Las Casas Experience in the City

I had gone to Las Casas Filipinas de Acuzar in Bataan, and it was one of the memorable tourists destinations I’ve been, I must say. When I heard that there is a Las Casas in Quezon City, going there during my birthday month was one of the things I decided to do.

Note that you still need to reserve your slots by contacting them using proper channels. Our reservation was confirmed, I think, days before the actual date. You can check their Instagram and Facebook for more details.

How to Go to Las Casas QC

We went there via Grab, but at least I could tell that—from where I live in Cainta, Rizal—the nearest and fastest public transport that could drop me anywhere near the venue was MRT 3. From Quezon Avenue Station, there are tricycles nearby that could take you to Las Casas. There may be also be jeepney routes, but I wouldn’t elaborate here since I was not able to experience it first hand.

What to Expect in Las Casas QC

Las Casas Quezon City is smaller than the one in Bataan, as expected, but it has its own charms. You will be greeted by a fountain and a garden filled with angel sculptures that would seemingly take you into another country.

For one hundred pesos, you can also tour around the plaza wherein you can see constructions that may remind you of the Spanish colonial architecture in the Philippines. One of these is St. Joseph Chapel, a well-known venue for weddings.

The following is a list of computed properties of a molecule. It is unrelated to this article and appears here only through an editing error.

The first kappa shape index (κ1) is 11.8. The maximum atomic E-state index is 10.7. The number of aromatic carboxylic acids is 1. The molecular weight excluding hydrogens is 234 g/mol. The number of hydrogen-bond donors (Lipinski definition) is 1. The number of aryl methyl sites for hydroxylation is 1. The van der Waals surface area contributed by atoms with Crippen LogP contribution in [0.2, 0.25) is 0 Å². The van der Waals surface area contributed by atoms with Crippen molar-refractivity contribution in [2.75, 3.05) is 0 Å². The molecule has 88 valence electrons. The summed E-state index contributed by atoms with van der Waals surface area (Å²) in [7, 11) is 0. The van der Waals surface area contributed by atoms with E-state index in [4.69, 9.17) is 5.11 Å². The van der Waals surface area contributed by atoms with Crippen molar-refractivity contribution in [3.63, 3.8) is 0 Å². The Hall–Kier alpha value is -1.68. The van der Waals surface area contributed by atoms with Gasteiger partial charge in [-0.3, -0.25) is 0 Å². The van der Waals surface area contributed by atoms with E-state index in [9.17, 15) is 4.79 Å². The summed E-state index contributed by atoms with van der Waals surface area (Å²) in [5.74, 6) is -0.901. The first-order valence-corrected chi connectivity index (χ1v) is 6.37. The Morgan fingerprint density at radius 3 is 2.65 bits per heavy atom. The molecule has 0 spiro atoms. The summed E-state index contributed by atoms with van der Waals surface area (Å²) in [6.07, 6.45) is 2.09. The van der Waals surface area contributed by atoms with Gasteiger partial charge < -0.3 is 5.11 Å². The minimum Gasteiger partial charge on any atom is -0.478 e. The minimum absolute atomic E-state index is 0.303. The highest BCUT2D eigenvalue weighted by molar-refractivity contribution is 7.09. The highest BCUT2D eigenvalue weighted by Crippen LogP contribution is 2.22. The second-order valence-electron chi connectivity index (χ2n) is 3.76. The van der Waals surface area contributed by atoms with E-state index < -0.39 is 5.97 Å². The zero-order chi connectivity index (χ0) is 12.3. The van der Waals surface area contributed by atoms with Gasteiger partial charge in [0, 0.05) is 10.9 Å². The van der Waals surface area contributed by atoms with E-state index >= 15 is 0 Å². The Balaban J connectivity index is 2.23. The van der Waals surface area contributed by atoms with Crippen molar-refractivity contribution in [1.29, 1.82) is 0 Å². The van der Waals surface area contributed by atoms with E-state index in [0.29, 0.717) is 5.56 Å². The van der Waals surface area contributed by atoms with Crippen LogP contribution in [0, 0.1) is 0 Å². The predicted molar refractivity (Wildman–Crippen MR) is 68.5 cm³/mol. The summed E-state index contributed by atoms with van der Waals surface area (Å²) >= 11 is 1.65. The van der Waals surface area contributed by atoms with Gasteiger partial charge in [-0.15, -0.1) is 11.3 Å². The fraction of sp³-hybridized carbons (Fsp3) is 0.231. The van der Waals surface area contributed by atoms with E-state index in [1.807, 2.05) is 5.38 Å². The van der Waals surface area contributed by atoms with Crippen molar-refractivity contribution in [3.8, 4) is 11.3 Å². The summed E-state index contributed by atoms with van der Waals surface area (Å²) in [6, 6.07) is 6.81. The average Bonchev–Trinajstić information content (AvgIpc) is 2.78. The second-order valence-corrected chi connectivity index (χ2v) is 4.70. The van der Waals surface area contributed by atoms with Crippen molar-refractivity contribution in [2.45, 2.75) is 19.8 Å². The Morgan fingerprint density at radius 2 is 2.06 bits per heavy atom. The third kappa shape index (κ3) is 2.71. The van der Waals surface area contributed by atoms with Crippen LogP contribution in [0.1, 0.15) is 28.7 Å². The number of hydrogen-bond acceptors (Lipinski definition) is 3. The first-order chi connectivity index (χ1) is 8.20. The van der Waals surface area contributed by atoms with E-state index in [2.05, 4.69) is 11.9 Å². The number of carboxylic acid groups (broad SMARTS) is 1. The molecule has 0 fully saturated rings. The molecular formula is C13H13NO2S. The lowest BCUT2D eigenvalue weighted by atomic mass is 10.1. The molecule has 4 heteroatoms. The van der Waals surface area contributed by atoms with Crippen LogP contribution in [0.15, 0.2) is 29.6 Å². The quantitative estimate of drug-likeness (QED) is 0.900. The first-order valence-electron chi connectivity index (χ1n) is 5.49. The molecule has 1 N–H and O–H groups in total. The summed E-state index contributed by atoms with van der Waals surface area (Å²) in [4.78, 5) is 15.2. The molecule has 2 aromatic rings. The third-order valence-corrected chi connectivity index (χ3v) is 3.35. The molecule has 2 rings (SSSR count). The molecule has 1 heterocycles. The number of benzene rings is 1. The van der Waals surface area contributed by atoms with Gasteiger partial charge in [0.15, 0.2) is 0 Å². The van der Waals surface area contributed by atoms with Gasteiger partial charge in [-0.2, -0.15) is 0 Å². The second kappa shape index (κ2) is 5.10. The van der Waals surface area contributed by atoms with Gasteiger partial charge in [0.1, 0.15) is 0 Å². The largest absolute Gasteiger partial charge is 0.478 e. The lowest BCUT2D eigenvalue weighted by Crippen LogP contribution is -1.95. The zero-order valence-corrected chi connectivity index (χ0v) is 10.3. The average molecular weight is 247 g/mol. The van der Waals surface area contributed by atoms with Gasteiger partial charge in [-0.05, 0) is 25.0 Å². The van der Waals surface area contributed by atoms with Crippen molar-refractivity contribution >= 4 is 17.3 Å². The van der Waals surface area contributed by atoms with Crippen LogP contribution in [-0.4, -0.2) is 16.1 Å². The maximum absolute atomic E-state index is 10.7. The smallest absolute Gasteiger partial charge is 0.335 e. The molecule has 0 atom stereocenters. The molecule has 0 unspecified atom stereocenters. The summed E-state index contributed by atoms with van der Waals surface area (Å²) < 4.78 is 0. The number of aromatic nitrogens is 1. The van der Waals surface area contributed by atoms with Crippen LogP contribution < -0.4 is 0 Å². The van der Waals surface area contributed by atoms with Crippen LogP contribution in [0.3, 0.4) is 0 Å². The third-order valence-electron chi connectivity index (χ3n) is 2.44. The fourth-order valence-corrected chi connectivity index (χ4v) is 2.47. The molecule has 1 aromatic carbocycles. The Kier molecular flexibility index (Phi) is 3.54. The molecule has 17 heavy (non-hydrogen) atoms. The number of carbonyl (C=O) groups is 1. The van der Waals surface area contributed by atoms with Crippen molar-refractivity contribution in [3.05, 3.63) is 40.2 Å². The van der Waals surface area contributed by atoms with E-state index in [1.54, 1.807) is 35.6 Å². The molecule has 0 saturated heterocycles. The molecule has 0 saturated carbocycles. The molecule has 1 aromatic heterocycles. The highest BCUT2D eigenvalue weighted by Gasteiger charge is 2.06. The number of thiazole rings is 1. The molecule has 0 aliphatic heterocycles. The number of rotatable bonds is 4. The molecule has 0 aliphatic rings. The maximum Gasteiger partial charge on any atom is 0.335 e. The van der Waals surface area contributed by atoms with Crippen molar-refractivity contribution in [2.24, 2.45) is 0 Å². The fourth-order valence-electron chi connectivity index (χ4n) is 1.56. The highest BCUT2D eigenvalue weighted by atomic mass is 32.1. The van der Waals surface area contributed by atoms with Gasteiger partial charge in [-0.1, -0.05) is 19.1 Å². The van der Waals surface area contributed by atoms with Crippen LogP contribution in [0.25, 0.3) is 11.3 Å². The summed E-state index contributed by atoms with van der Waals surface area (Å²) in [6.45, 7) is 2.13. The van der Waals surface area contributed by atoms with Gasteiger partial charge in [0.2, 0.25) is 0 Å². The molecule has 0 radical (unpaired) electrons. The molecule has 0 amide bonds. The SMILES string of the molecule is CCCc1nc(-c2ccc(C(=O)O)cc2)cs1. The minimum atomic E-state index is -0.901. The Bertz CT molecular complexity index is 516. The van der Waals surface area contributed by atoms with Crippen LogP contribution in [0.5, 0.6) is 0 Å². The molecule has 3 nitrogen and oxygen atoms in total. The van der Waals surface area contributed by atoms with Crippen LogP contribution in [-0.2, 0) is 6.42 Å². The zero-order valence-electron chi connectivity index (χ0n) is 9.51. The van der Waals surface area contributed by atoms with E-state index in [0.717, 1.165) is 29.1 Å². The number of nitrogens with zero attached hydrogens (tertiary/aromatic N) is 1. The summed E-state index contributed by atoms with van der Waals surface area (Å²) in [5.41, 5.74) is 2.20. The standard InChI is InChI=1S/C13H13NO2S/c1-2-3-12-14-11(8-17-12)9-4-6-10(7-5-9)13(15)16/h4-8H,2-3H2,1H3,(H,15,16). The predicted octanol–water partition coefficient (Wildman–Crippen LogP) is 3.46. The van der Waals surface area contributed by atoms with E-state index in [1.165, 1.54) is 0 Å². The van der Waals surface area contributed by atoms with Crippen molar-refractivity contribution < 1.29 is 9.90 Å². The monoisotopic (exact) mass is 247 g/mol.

Both the garden and the plaza could be used for wedding receptions.

What to Eat in Las Casas QC

We arrived an hour earlier our schedule so we toured around the venue first before proceeding to Kusina Marina to dine in.

Our main dishes were bistek tagalog and tortang talong and then taro ice cream for dessert. I could not remember the prices, but these are, altogether, less a thousand. I would recommend the main dishes, but I could not say the same for the dessert.

As a sweet tooth, I felt betrayed that they recommended me this instead of the ube-flavored dessert; thus, I never wished to order something of taro flavor again.

Favorite Picture

Las Casas Filipinas de Acuzar Quezon City
134 Roosevelt Ave, San Francisco del Monte, Quezon City, 1105 Metro Manila

Mood-Healing Restaurant in Maginhawa: Van Gogh Is Bipolar

One of the restaurants in my “to go to” list was Van Gogh Is Bipolar in Quezon City. It was a restaurant inspired by the prominent post-impressionist artist Van Gogh, who was, in fact, bipolar. I knew about it when a colleague posted a picture on Instagram, but after some research, I decided against going, as the prices didn’t fit my budget and commuting to Quezon City was horrible. A week before my birthday, I finally went for it.